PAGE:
Satisfy Quotes (14 quotes)
Biot, who assisted Laplace in revising it [The Mécanique Céleste] for the press, says that Laplace himself was frequently unable to recover the details in the chain of reasoning, and if satisfied that the conclusions were correct, he was content to insert the constantly recurring formula, 'Il est àisé a voir' [it is easy to see].
But how is one to determine what is pleasing to God? ... Whatever is unpleasant to man is pleasant to God. The test is the natural instinct of man. If there arises within ones dark recesses a hot desire to do this or that, then it is the paramount duty of a Christian to avoid doing this or that. And if, on the contrary, one cherishes an abhorrence of the business, then one must tackle it forthwith, all the time shouting Hallelujah! A simple enough religion, surelysimple, satisfying and idiotic.
But we shall not satisfy ourselves simply with improving steam and explosive engines or inventing new batteries; we have something much better to work for, a greater task to fulfill. We have to evolve means for obtaining energy from stores which are forev
Is evolution a theory, a system or a hypothesis? It is much more: it is a general condition to which all theories, all hypotheses, all systems must bow and which they must satisfy henceforth if they are to be thinkable and true. Evolution is a light illuminating all facts, a curve that all lines must follow. ... The consciousness of each of us is evolution looking at itself and reflecting upon itself....Man is not the center of the universe as once we thought in our simplicity, but something much more wonderfulthe arrow pointing the way to the final unification of the world in terms of life. Man alone constitutes the last-born, the freshest, the most complicated, the most subtle of all the successive layers of life. ... The universe has always been in motion and at this moment continues to be in motion. But will it still be in motion tomorrow? ... What makes the world in which we live specifically modern is our discovery in it and around it of evolution. ... Thus in all probability, between our modern earth and the ultimate earth, there stretches an immense period, characterized not by a slowing-down but a speeding up and by the definitive florescence of the forces of evolution along the line of the human shoot.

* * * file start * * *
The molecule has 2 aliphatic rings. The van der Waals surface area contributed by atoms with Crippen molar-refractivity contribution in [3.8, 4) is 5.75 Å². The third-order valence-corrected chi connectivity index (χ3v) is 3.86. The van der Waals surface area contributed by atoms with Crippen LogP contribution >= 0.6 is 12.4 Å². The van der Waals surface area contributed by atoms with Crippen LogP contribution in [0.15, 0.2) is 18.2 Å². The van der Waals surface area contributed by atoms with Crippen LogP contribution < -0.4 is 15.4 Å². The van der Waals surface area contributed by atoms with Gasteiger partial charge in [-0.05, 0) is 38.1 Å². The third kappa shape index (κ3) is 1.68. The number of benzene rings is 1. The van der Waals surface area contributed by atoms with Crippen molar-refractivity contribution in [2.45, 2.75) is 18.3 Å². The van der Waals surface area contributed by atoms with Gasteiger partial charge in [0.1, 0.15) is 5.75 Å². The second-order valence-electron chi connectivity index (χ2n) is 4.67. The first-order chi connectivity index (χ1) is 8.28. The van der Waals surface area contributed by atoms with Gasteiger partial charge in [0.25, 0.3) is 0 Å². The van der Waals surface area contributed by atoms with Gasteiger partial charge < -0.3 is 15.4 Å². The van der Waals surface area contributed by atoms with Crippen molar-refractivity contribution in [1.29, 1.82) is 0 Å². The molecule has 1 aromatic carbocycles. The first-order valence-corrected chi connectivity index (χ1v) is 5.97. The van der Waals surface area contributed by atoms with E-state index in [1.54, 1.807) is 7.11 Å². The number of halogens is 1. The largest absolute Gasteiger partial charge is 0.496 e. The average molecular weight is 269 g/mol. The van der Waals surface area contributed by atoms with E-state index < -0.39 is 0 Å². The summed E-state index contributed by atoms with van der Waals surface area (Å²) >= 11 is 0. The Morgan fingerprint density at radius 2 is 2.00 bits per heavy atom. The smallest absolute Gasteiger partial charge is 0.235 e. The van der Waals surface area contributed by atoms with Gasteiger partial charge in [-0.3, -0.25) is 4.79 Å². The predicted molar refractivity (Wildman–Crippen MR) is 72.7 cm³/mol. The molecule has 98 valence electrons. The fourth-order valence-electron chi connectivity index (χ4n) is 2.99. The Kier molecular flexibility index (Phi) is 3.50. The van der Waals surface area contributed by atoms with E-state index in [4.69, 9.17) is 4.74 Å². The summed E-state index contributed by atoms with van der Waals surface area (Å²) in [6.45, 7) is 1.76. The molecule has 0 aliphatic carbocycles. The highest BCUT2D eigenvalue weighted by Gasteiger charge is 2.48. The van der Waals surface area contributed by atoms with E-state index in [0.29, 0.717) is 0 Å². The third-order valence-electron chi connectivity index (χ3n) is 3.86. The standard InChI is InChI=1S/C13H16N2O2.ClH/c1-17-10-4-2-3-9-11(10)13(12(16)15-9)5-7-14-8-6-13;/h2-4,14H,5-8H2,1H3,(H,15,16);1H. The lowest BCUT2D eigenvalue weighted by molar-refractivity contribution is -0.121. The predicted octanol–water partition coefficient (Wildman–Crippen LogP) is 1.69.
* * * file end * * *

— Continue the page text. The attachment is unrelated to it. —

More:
It would not be difficult to come to an agreement as to what we understand by science. Science is the century-old endeavor to bring together by means of systematic thought the perceptible phenomena of this world into as thoroughgoing an association as possible. To put it boldly, it is the attempt at the posterior reconstruction of existence by the process of conceptualization. But when asking myself what religion is I cannot think of the answer so easily. And even after finding an answer which may satisfy me at this particular moment, I still remain convinced that I can never under any circumstances bring together, even to a slight extent, the thoughts of all those who have given this question serious consideration.
Only six electronic digital computers would be required to satisfy the computing needs of the entire United States.